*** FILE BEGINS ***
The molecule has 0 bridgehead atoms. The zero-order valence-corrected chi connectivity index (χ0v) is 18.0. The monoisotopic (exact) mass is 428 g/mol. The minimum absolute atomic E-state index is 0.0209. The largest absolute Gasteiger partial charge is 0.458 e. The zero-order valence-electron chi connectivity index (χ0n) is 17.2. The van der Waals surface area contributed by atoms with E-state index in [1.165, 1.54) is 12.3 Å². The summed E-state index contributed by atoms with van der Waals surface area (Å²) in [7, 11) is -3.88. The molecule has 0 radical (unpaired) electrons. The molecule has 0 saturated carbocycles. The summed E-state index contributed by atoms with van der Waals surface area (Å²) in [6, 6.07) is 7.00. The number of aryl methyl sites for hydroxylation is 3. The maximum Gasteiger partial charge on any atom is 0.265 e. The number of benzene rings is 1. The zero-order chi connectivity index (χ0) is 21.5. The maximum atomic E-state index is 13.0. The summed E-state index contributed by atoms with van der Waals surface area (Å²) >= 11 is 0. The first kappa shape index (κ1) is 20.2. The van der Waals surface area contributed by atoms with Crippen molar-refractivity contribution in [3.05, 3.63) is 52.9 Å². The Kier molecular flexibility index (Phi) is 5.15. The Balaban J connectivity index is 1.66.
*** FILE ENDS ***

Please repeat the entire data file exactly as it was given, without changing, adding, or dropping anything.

The molecule has 0 bridgehead atoms. The zero-order valence-corrected chi connectivity index (χ0v) is 18.0. The monoisotopic (exact) mass is 428 g/mol. The minimum absolute atomic E-state index is 0.0209. The largest absolute Gasteiger partial charge is 0.458 e. The zero-order valence-electron chi connectivity index (χ0n) is 17.2. The van der Waals surface area contributed by atoms with E-state index in [1.165, 1.54) is 12.3 Å². The summed E-state index contributed by atoms with van der Waals surface area (Å²) in [7, 11) is -3.88. The molecule has 0 radical (unpaired) electrons. The molecule has 0 saturated carbocycles. The summed E-state index contributed by atoms with van der Waals surface area (Å²) in [6, 6.07) is 7.00. The number of aryl methyl sites for hydroxylation is 3. The maximum Gasteiger partial charge on any atom is 0.265 e. The number of benzene rings is 1. The zero-order chi connectivity index (χ0) is 21.5. The maximum atomic E-state index is 13.0. The summed E-state index contributed by atoms with van der Waals surface area (Å²) >= 11 is 0. The first kappa shape index (κ1) is 20.2. The van der Waals surface area contributed by atoms with Crippen molar-refractivity contribution in [3.05, 3.63) is 52.9 Å². The Kier molecular flexibility index (Phi) is 5.15. The Balaban J connectivity index is 1.66.